It can be helpful to talk with someone about how you're feeling. They can give an outsider’s view of the situation that you find distressing or help you look at it differently. They can also help figure out the cause of your feelings.
Talking about your problem can be helpful in itself. Sharing can make you feel less alone with it and help relieve the stress of coping with it. The other person may be able to offer reassurance, support or information, or help you get connected with services.
Thinking about the following questions can help you with this conversation:
Who do I want to talk to?
Choose someone you're comfortable talking to, someone you trust – a person who won’t make fun of you or make light of your situation, not freak out or overreact, not tell other people, take you seriously, and who will be nice and sympathetic. If you just want to talk, a friend may be a great choice, whereas if you’re looking to find professional help, an adult such as a parent or doctor might be a better choice. Sometimes it's easier to speak with someone who doesn't know you and to know it will be kept confidential.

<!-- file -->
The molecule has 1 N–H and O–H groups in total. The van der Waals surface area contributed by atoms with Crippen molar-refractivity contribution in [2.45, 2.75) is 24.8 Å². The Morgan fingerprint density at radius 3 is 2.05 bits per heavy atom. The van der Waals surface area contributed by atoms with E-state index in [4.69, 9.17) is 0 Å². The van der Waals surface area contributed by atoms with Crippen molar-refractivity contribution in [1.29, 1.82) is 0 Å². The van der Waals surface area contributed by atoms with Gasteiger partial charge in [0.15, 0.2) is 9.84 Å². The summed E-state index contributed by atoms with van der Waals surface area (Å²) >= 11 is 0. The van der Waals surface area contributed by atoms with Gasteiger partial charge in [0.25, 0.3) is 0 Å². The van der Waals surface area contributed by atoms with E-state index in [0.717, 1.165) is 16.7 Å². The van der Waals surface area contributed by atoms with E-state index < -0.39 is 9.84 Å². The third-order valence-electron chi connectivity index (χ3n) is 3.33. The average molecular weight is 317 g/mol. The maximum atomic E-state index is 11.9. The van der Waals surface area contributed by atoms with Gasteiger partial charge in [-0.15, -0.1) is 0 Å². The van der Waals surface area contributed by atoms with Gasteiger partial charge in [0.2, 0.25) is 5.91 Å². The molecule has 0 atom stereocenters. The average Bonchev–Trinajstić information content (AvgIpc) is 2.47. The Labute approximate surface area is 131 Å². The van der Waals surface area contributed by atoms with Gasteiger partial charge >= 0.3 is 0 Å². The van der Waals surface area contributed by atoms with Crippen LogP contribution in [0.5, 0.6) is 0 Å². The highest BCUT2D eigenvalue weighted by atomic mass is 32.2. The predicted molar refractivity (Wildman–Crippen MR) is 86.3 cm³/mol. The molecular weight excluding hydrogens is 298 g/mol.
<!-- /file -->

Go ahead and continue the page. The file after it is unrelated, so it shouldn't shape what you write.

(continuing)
- Parent (for tips on talking to your parents about depression visit KidsHealth)
- Another family member e.g., grandparent, aunt, sibling, cousin
- Teacher/School Counsellor
- Family Doctor
- Peer support volunteers/counsellors
- Distress Line Volunteer
What kind of help do I want from them?
- Just to talk
- To find out where you can get more info
- Help finding services such as counseling
How do I want to communicate?
Starting the Conversation
- Let them know you have something you want to talk about. You might want to write down what you want to say.
- Start by explaining that you need some help with a problem. Think of some examples from your life as this may help them to better understand what’s going on.
- If you’re not sure how the person will react, one option is to test the waters. For example, you can talk about a story you read in the news and see how the person reacts. This will give you an idea of their views and whether they’re likely to be sympathetic.
- You could also start conversation more generally - talk about how you’ve not been feeling great, rather than saying you’re feeling depressed.
Be prepared for a range of different reactions. Remember that someone’s initial reaction isn’t always the longer term reaction. The person may be surprised at learning this about you and it may take a little while for them to process it. Life’s full of ups and downs. Sharing our experiences with the people in our lives is natural and healthy and that includes sharing both the ups and downs.